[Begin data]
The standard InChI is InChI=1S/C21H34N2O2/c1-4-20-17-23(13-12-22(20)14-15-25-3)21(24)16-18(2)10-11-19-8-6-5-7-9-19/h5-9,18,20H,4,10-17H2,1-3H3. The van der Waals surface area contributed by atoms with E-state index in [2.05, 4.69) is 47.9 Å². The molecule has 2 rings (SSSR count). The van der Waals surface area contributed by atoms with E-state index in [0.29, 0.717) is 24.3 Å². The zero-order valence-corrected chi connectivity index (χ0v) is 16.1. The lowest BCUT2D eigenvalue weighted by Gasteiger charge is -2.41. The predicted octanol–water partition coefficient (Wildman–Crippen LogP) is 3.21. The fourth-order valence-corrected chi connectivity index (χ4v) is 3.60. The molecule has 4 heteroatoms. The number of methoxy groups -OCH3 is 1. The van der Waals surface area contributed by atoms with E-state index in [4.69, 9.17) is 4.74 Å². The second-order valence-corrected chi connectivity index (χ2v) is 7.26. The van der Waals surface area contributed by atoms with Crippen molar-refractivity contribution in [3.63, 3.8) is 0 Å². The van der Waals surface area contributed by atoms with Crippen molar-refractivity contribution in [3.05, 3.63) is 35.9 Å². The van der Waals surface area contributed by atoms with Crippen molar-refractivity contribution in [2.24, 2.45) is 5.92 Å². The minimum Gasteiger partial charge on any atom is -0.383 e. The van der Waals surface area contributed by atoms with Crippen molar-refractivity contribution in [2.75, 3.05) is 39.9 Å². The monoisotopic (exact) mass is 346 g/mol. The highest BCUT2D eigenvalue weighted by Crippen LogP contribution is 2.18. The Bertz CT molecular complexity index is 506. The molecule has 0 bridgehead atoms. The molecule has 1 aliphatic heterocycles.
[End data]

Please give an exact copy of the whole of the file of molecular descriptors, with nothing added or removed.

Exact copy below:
The standard InChI is InChI=1S/C21H34N2O2/c1-4-20-17-23(13-12-22(20)14-15-25-3)21(24)16-18(2)10-11-19-8-6-5-7-9-19/h5-9,18,20H,4,10-17H2,1-3H3. The van der Waals surface area contributed by atoms with E-state index in [2.05, 4.69) is 47.9 Å². The molecule has 2 rings (SSSR count). The van der Waals surface area contributed by atoms with E-state index in [0.29, 0.717) is 24.3 Å². The zero-order valence-corrected chi connectivity index (χ0v) is 16.1. The lowest BCUT2D eigenvalue weighted by Gasteiger charge is -2.41. The predicted octanol–water partition coefficient (Wildman–Crippen LogP) is 3.21. The fourth-order valence-corrected chi connectivity index (χ4v) is 3.60. The molecule has 4 heteroatoms. The number of methoxy groups -OCH3 is 1. The van der Waals surface area contributed by atoms with E-state index in [4.69, 9.17) is 4.74 Å². The second-order valence-corrected chi connectivity index (χ2v) is 7.26. The van der Waals surface area contributed by atoms with Crippen molar-refractivity contribution in [3.63, 3.8) is 0 Å². The van der Waals surface area contributed by atoms with Crippen molar-refractivity contribution in [3.05, 3.63) is 35.9 Å². The van der Waals surface area contributed by atoms with Crippen molar-refractivity contribution in [2.24, 2.45) is 5.92 Å². The minimum Gasteiger partial charge on any atom is -0.383 e. The van der Waals surface area contributed by atoms with Crippen molar-refractivity contribution in [2.75, 3.05) is 39.9 Å². The monoisotopic (exact) mass is 346 g/mol. The highest BCUT2D eigenvalue weighted by Crippen LogP contribution is 2.18. The Bertz CT molecular complexity index is 506. The molecule has 0 bridgehead atoms. The molecule has 1 aliphatic heterocycles.